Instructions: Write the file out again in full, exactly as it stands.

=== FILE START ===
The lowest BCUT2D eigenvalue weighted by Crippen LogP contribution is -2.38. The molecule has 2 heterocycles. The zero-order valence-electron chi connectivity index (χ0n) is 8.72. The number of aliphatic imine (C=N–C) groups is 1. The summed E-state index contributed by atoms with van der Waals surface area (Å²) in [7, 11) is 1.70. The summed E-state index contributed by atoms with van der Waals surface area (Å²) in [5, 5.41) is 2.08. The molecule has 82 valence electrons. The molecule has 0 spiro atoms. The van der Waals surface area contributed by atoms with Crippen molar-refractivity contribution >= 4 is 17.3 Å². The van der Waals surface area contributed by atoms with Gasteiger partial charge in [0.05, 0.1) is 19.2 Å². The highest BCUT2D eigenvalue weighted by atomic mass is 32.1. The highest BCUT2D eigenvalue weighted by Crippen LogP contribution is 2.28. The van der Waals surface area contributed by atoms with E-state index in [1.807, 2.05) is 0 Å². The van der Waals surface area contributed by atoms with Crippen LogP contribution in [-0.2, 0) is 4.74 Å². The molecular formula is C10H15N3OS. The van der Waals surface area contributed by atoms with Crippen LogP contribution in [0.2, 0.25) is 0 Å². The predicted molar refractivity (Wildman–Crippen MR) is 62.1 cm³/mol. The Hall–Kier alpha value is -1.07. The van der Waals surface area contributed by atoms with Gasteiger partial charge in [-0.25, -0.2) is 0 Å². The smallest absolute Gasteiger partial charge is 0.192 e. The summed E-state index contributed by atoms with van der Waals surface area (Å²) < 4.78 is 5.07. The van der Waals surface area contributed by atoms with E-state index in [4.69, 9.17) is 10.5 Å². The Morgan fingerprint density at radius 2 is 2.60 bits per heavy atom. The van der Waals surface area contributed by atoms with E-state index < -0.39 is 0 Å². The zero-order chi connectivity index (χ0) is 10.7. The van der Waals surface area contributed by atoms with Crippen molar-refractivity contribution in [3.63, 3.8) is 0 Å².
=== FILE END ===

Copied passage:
The lowest BCUT2D eigenvalue weighted by Crippen LogP contribution is -2.38. The molecule has 2 heterocycles. The zero-order valence-electron chi connectivity index (χ0n) is 8.72. The number of aliphatic imine (C=N–C) groups is 1. The summed E-state index contributed by atoms with van der Waals surface area (Å²) in [7, 11) is 1.70. The summed E-state index contributed by atoms with van der Waals surface area (Å²) in [5, 5.41) is 2.08. The molecule has 82 valence electrons. The molecule has 0 spiro atoms. The van der Waals surface area contributed by atoms with Crippen molar-refractivity contribution >= 4 is 17.3 Å². The van der Waals surface area contributed by atoms with Gasteiger partial charge in [0.05, 0.1) is 19.2 Å². The highest BCUT2D eigenvalue weighted by atomic mass is 32.1. The highest BCUT2D eigenvalue weighted by Crippen LogP contribution is 2.28. The van der Waals surface area contributed by atoms with E-state index in [1.807, 2.05) is 0 Å². The van der Waals surface area contributed by atoms with Crippen LogP contribution in [-0.2, 0) is 4.74 Å². The molecular formula is C10H15N3OS. The van der Waals surface area contributed by atoms with Crippen LogP contribution in [0.2, 0.25) is 0 Å². The predicted molar refractivity (Wildman–Crippen MR) is 62.1 cm³/mol. The Hall–Kier alpha value is -1.07. The van der Waals surface area contributed by atoms with Gasteiger partial charge in [-0.25, -0.2) is 0 Å². The smallest absolute Gasteiger partial charge is 0.192 e. The summed E-state index contributed by atoms with van der Waals surface area (Å²) < 4.78 is 5.07. The van der Waals surface area contributed by atoms with E-state index in [4.69, 9.17) is 10.5 Å². The Morgan fingerprint density at radius 2 is 2.60 bits per heavy atom. The van der Waals surface area contributed by atoms with E-state index < -0.39 is 0 Å². The zero-order chi connectivity index (χ0) is 10.7. The van der Waals surface area contributed by atoms with Crippen molar-refractivity contribution in [3.63, 3.8) is 0 Å².